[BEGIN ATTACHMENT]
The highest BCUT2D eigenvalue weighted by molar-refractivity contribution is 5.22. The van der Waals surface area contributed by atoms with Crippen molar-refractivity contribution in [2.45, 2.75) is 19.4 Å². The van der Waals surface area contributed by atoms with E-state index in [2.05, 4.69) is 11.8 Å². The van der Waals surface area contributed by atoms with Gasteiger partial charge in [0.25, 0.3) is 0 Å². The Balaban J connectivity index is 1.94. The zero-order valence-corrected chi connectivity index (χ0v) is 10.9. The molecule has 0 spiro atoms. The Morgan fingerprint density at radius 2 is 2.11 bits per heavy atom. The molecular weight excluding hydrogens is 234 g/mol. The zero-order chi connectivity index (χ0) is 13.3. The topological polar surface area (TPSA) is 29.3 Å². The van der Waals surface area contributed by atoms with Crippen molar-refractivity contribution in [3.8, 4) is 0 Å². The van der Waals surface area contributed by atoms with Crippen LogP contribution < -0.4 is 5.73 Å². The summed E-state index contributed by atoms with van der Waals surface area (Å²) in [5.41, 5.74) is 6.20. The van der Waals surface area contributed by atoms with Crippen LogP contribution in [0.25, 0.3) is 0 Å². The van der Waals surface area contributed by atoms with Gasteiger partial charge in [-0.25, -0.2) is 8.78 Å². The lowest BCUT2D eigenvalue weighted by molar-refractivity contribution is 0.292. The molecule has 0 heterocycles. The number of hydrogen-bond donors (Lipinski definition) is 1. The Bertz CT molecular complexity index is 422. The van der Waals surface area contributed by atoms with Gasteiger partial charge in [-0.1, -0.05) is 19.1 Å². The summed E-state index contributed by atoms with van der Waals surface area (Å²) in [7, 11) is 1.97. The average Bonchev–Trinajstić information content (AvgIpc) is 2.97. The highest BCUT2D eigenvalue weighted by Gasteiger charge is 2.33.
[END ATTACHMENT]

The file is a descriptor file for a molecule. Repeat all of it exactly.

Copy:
The highest BCUT2D eigenvalue weighted by molar-refractivity contribution is 5.22. The van der Waals surface area contributed by atoms with Crippen molar-refractivity contribution in [2.45, 2.75) is 19.4 Å². The van der Waals surface area contributed by atoms with E-state index in [2.05, 4.69) is 11.8 Å². The van der Waals surface area contributed by atoms with Gasteiger partial charge in [0.25, 0.3) is 0 Å². The Balaban J connectivity index is 1.94. The zero-order valence-corrected chi connectivity index (χ0v) is 10.9. The molecule has 0 spiro atoms. The Morgan fingerprint density at radius 2 is 2.11 bits per heavy atom. The molecular weight excluding hydrogens is 234 g/mol. The zero-order chi connectivity index (χ0) is 13.3. The topological polar surface area (TPSA) is 29.3 Å². The van der Waals surface area contributed by atoms with Crippen molar-refractivity contribution in [3.8, 4) is 0 Å². The van der Waals surface area contributed by atoms with Crippen LogP contribution < -0.4 is 5.73 Å². The summed E-state index contributed by atoms with van der Waals surface area (Å²) in [5.41, 5.74) is 6.20. The van der Waals surface area contributed by atoms with Crippen LogP contribution in [0.25, 0.3) is 0 Å². The van der Waals surface area contributed by atoms with Gasteiger partial charge in [-0.25, -0.2) is 8.78 Å². The lowest BCUT2D eigenvalue weighted by molar-refractivity contribution is 0.292. The molecule has 0 heterocycles. The number of hydrogen-bond donors (Lipinski definition) is 1. The Bertz CT molecular complexity index is 422. The van der Waals surface area contributed by atoms with Gasteiger partial charge in [-0.1, -0.05) is 19.1 Å². The summed E-state index contributed by atoms with van der Waals surface area (Å²) in [7, 11) is 1.97. The average Bonchev–Trinajstić information content (AvgIpc) is 2.97. The highest BCUT2D eigenvalue weighted by Gasteiger charge is 2.33.